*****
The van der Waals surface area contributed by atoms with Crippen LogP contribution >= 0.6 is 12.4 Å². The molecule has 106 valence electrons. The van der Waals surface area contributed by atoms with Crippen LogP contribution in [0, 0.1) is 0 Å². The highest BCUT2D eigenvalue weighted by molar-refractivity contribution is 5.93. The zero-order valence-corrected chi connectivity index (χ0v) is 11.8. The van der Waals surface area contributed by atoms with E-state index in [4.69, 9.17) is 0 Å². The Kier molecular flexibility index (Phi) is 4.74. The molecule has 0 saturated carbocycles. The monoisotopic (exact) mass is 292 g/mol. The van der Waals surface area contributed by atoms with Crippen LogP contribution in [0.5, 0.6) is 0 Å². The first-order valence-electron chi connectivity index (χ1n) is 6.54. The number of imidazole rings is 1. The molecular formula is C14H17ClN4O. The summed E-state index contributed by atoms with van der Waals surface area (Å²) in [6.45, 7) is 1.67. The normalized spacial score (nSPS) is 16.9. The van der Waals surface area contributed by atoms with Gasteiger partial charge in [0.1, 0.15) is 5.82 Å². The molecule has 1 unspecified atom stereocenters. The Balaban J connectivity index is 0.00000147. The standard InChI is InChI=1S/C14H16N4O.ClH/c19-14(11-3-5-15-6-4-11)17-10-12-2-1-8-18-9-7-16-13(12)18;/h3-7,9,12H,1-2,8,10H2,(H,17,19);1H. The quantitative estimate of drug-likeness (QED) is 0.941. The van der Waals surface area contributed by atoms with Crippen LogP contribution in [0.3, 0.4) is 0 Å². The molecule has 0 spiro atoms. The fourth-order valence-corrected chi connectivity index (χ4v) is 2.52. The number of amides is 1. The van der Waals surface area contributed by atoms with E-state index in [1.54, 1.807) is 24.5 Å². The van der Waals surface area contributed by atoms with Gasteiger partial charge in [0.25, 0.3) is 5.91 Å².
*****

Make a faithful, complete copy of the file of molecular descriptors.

The van der Waals surface area contributed by atoms with Crippen LogP contribution >= 0.6 is 12.4 Å². The molecule has 106 valence electrons. The van der Waals surface area contributed by atoms with Crippen LogP contribution in [0, 0.1) is 0 Å². The highest BCUT2D eigenvalue weighted by molar-refractivity contribution is 5.93. The zero-order valence-corrected chi connectivity index (χ0v) is 11.8. The van der Waals surface area contributed by atoms with E-state index in [4.69, 9.17) is 0 Å². The Kier molecular flexibility index (Phi) is 4.74. The molecule has 0 saturated carbocycles. The monoisotopic (exact) mass is 292 g/mol. The van der Waals surface area contributed by atoms with Crippen LogP contribution in [0.5, 0.6) is 0 Å². The first-order valence-electron chi connectivity index (χ1n) is 6.54. The number of imidazole rings is 1. The molecular formula is C14H17ClN4O. The summed E-state index contributed by atoms with van der Waals surface area (Å²) in [6.45, 7) is 1.67. The normalized spacial score (nSPS) is 16.9. The van der Waals surface area contributed by atoms with Gasteiger partial charge in [0.1, 0.15) is 5.82 Å². The molecule has 1 unspecified atom stereocenters. The Balaban J connectivity index is 0.00000147. The standard InChI is InChI=1S/C14H16N4O.ClH/c19-14(11-3-5-15-6-4-11)17-10-12-2-1-8-18-9-7-16-13(12)18;/h3-7,9,12H,1-2,8,10H2,(H,17,19);1H. The quantitative estimate of drug-likeness (QED) is 0.941. The van der Waals surface area contributed by atoms with Crippen LogP contribution in [0.3, 0.4) is 0 Å². The molecule has 0 spiro atoms. The fourth-order valence-corrected chi connectivity index (χ4v) is 2.52. The number of amides is 1. The van der Waals surface area contributed by atoms with E-state index in [1.54, 1.807) is 24.5 Å². The van der Waals surface area contributed by atoms with Gasteiger partial charge in [0.25, 0.3) is 5.91 Å².